A person may not be compelled to give his testimony or statement or to produce a document or other thing in violation of any legally applicable privilege.
§ 1782(a). Litigants may seek relief under 28 U.S.C. § 1782 which provides the mechanism for foreign tribunals or interested persons to request assistance from a U.S. district court in conducting discovery for use in foreign proceedings.
Section 1782 imposes three basic requirements: (1) the applicant must be a foreign tribunal or an “interested person”; (2) discovery must be for use in a proceeding before the foreign tribunal; and (3) application for discovery must be made in the district where the person from whom discovery is sought resides. See
Esses v. Hanania (In re Esses), 101 F.3d 873, 875 (2nd Cir.1996). Courts have ascribed two goals to section 1782: first, it provides an efficient means for federal courts to assist foreign tribunals and litigants before such tribunals; second, it encourages foreign countries to provide similar assistance by setting an example. See, e.g.,
Euromepa v. R. Esmerian, 154 F.3d 24, 28 (2nd Cir.1998); In re Application of Malev Hungarian Airlines, 964 F.2d 97, 100 (2nd Cir.1992). District courts have broad discretion to apply section 1782 to achieve these goals. See
Four Pillars Enters. v. Avery Dennison Corp., 308 F.3d 1075, 1078 (9th Cir.2002).
Here, Govan Brown meets the three requirements imposed by Section 1782. Govan Brown appears to qualify as an “interested person.” And discovery is sought for use in proceedings in Canada. Thus, this court has the authority to order Google, which is located in this district, to produce the requested discovery. However, “a district court is not required to grant a § 1782(a) discovery application simply because it has the authority to do so.” See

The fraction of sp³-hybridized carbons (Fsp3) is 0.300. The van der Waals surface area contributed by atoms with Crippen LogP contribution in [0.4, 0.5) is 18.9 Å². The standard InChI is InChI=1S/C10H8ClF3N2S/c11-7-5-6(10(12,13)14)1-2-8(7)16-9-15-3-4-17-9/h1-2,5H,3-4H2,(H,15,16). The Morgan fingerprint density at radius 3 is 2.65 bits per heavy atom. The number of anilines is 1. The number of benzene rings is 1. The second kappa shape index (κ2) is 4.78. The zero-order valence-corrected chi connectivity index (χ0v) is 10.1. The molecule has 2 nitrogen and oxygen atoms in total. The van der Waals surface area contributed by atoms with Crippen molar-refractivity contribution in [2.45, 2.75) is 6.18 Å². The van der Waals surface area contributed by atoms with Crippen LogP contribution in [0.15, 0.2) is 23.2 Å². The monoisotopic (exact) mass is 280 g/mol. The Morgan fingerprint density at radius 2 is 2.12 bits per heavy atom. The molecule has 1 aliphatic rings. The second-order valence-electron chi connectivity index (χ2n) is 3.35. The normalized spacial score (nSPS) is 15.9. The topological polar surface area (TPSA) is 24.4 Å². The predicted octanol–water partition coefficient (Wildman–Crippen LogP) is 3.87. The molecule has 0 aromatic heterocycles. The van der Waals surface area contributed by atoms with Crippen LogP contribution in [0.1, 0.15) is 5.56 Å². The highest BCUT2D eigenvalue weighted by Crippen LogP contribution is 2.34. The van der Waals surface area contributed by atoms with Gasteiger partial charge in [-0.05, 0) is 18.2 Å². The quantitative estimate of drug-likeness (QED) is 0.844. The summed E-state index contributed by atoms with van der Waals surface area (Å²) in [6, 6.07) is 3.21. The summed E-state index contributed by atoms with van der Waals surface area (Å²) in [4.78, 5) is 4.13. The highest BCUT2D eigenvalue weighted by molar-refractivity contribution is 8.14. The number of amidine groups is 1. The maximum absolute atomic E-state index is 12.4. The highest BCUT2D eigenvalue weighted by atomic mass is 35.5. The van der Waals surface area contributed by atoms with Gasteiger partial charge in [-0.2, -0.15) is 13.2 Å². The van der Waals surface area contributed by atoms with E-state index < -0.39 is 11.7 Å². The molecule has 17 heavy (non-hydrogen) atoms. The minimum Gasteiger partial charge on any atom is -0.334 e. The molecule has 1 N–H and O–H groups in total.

Intel Corp. v. Advanced Micro Devices, Inc., 542 U.S. 241, 264, 124 S.Ct. 2466, 159 L.Ed.2d 355 (2004).
*3 Factors courts consider in ruling on Section 1782(a) requests include, among other things, “the character of the proceedings underway abroad, and the receptivity of the foreign government or the court or agency abroad to U.S. federal-court judicial assistance .” Ibid.
Another consideration is “whether the § 1782(a) request conceals an attempt to circumvent foreign proof-gathering restrictions.” Id. at 265. Thus, although the Supreme Court rejected any categorical foreigndiscoverability rule, it did indicate that foreign-discoverability may be considered by a court as a matter of comity in deciding whether to grant discovery in particular cases. See
Intel Corp. v. Advanced Micro Devices, Inc., 542 U.S. at 243 (“comity and parity concerns may be legitimate touchstones for a district court's exercise of discretion in particular cases”).
In the present case, Govan Brown has shown that allowing the requested discovery is warranted for the email address firstname.lastname@example.org only. It has not shown that the requested discovery is warranted for the second email address, email@example.com, which merely stated “Have a nice day.” That the timing of the second email coincides with the date a letter was sent to Fidelity Investments making defamatory statements regarding Govan Brown is insufficient. Applicant Govan Brown makes no factual showing that this statement alone could form the basis for a cause of action under the laws of Canada. Accordingly, Govan Brown's ex parte
application is granted in part and denied in part. Govan Brown may serve a subpoena to non-party Google for the IP address associated with the electronic mail account firstname.lastname@example.org. However, Govan Brown may not subpoena non-party Google for the IP address associated with the electronic mail address email@example.com. In the event, the IP address for the email address firstname.lastname@example.org is the same as for the email address email@example.com, however, non-party Google may disclose such information to Govan Brown.
The holding of this court is limited to the facts and particular circumstances underlying the present application.
End of Document.